It has been fabled since the days of Gladiators in Rome that drinking one’s own urine while training for battle provided special nutritional value to the fighters in training. Fighters such as Lyoto Machida, who claims to swill his pee every morning, is one example. These individuals profess that their urine is full of nutrients that their body could not absorb on the first pass. But is there any medical validity to this ancient practice?
Dr. Johnny Benjamin, sports columnist and renowned orthopedic surgeon shared the truth behind this myth with us, “Urine is 95 percent water, 2.5 percent urea, and a 2.5 percent mixture of minerals, salts, hormones, enzymes and non-toxic waste products.
“The practice of drinking urine is certainly not new or limited to a few modern practitioners of combat sports such as world champions Lyoto Machida in MMA and Juan Manuel Marquez in boxing. China, India, the Middle East and Rome all have ancient and modern writings that discuss the willful consumption of urine.
“I recently viewed an HBO 24/7 episode with Mr. Marquez sipping a steaming glass of his golden nectar in preparation for an upcoming fight with Floyd Mayweather Jr. I have the utmost respect for Marquez as a champion, but apparently the thought of a potential ass whipping will drive a man to consider a great many things.
“Although the potential benefits and healing capacities of drinking urine have been encouraged for centuries by many cultures, there is no credible medical literature or studies that support these beliefs.
“Urine has been consumed to combat dehydration in extreme survival situations for its 95-percent water content. Also, water is reclaimed from urine, purified and filtered for consumption on the International Space Station.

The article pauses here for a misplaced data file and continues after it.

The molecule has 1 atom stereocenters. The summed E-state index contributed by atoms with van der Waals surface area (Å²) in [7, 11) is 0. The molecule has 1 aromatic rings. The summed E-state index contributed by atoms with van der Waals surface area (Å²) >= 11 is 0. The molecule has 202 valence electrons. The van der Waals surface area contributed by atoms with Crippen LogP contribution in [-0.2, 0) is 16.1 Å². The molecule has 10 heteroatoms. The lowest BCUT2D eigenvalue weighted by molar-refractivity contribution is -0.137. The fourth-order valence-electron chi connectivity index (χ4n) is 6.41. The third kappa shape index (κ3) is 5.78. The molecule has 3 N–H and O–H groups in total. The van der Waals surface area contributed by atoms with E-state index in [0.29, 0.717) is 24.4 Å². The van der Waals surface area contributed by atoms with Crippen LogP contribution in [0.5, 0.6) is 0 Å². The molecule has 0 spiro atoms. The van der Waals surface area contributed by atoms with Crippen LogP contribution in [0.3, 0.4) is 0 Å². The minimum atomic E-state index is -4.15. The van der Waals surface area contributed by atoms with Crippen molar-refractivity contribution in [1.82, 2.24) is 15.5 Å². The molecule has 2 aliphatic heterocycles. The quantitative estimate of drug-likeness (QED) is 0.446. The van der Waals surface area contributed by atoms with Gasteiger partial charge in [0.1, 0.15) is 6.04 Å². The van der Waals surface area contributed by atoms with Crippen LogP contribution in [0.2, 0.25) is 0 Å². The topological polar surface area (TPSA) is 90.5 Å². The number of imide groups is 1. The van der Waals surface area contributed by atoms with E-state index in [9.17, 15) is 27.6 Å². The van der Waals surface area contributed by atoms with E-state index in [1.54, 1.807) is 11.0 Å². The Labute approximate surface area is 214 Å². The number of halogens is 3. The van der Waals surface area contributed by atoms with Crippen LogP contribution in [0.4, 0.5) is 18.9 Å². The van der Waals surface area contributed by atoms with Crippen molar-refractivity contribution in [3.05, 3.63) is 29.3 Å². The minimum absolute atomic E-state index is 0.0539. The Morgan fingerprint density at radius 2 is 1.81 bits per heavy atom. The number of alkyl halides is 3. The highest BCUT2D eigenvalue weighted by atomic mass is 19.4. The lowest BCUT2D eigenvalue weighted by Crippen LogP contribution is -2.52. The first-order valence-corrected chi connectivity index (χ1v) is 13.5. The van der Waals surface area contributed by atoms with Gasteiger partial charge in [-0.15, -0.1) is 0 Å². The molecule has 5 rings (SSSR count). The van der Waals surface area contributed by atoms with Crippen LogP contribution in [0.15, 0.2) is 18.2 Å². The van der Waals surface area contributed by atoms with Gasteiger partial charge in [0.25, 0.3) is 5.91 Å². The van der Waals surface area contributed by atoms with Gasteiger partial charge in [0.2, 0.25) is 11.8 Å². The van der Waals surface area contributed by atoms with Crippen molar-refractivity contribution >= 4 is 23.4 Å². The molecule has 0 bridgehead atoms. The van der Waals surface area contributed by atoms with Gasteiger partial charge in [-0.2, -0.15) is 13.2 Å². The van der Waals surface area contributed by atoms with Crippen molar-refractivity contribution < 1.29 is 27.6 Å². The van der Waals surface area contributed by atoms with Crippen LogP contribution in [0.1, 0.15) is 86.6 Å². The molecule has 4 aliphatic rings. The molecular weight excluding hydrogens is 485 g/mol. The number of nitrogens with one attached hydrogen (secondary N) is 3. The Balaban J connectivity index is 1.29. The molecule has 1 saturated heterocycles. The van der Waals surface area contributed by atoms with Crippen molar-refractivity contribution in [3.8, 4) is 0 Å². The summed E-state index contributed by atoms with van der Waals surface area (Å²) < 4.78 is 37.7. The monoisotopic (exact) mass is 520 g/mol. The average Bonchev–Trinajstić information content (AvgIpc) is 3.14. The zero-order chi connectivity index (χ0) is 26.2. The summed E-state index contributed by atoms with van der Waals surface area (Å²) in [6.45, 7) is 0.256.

“Drinking your own urine may reclaim a small bit of water, but if the body didn’t want the other five percent (waste products and the like) during the first time, why would it want it the second time around? Wouldn’t it be easier (and probably considerably tastier) to just sip a tall refreshing glass of H20 and take a multivitamin?”
In addition, proteins are not present in a healthy individual’s urine. Loss of proteins in urine is a sign of kidney problems and necessitates further medical investigation. If you’re looking for extra protein in your diet, we recommend a hearty chicken breast or protein shake after your workout.
As Juan Manuel Marquez says in his HBO clip, he drinks his urine because “that’s where a lot of proteins and vitamins are, part of your vitamin intake, and why not drink them again instead of wasting them?” That’s an interesting question, Dr. Marquez. Our thoughts are that 1) it’s pretty disgusting, and 2) you can consume infinitely superior “proteins and vitamins” from any number of other non-urine-based sources. Are we supposed to believe that hot urine contains super-nutrients that you can’t find at the GNC, and the body is flushing them out of your system? No disrespect to our beloved light-heavyweight champion, but is it possible that the athletes who swear by urine-drinking just enjoy drinking pee? Maybe it simply serves as means of intimidation to the opponent. After all, we wouldn’t fight him.